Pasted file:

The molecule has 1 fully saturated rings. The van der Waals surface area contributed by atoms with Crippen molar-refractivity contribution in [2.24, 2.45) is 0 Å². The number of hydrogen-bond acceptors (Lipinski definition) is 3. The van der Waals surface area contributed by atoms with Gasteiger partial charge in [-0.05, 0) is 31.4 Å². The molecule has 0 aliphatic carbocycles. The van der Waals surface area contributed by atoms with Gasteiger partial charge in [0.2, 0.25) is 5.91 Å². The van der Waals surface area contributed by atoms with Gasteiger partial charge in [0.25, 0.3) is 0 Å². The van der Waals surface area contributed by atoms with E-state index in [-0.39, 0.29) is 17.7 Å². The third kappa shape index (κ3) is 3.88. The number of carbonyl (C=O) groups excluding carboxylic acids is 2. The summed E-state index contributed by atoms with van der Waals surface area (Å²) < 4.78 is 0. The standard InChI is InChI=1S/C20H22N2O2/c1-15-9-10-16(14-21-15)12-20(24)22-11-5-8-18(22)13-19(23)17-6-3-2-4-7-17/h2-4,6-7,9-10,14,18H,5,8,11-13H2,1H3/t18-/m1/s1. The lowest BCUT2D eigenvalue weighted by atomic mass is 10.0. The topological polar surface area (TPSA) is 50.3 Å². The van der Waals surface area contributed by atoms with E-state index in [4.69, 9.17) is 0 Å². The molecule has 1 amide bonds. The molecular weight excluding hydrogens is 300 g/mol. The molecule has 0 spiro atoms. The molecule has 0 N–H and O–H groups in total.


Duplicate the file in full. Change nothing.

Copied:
The molecule has 1 fully saturated rings. The van der Waals surface area contributed by atoms with Crippen molar-refractivity contribution in [2.24, 2.45) is 0 Å². The number of hydrogen-bond acceptors (Lipinski definition) is 3. The van der Waals surface area contributed by atoms with Gasteiger partial charge in [-0.05, 0) is 31.4 Å². The molecule has 0 aliphatic carbocycles. The van der Waals surface area contributed by atoms with Gasteiger partial charge in [0.2, 0.25) is 5.91 Å². The van der Waals surface area contributed by atoms with Gasteiger partial charge in [0.25, 0.3) is 0 Å². The van der Waals surface area contributed by atoms with E-state index in [-0.39, 0.29) is 17.7 Å². The third kappa shape index (κ3) is 3.88. The number of carbonyl (C=O) groups excluding carboxylic acids is 2. The summed E-state index contributed by atoms with van der Waals surface area (Å²) < 4.78 is 0. The standard InChI is InChI=1S/C20H22N2O2/c1-15-9-10-16(14-21-15)12-20(24)22-11-5-8-18(22)13-19(23)17-6-3-2-4-7-17/h2-4,6-7,9-10,14,18H,5,8,11-13H2,1H3/t18-/m1/s1. The lowest BCUT2D eigenvalue weighted by atomic mass is 10.0. The topological polar surface area (TPSA) is 50.3 Å². The van der Waals surface area contributed by atoms with E-state index in [4.69, 9.17) is 0 Å². The molecule has 1 amide bonds. The molecular weight excluding hydrogens is 300 g/mol. The molecule has 0 spiro atoms. The molecule has 0 N–H and O–H groups in total.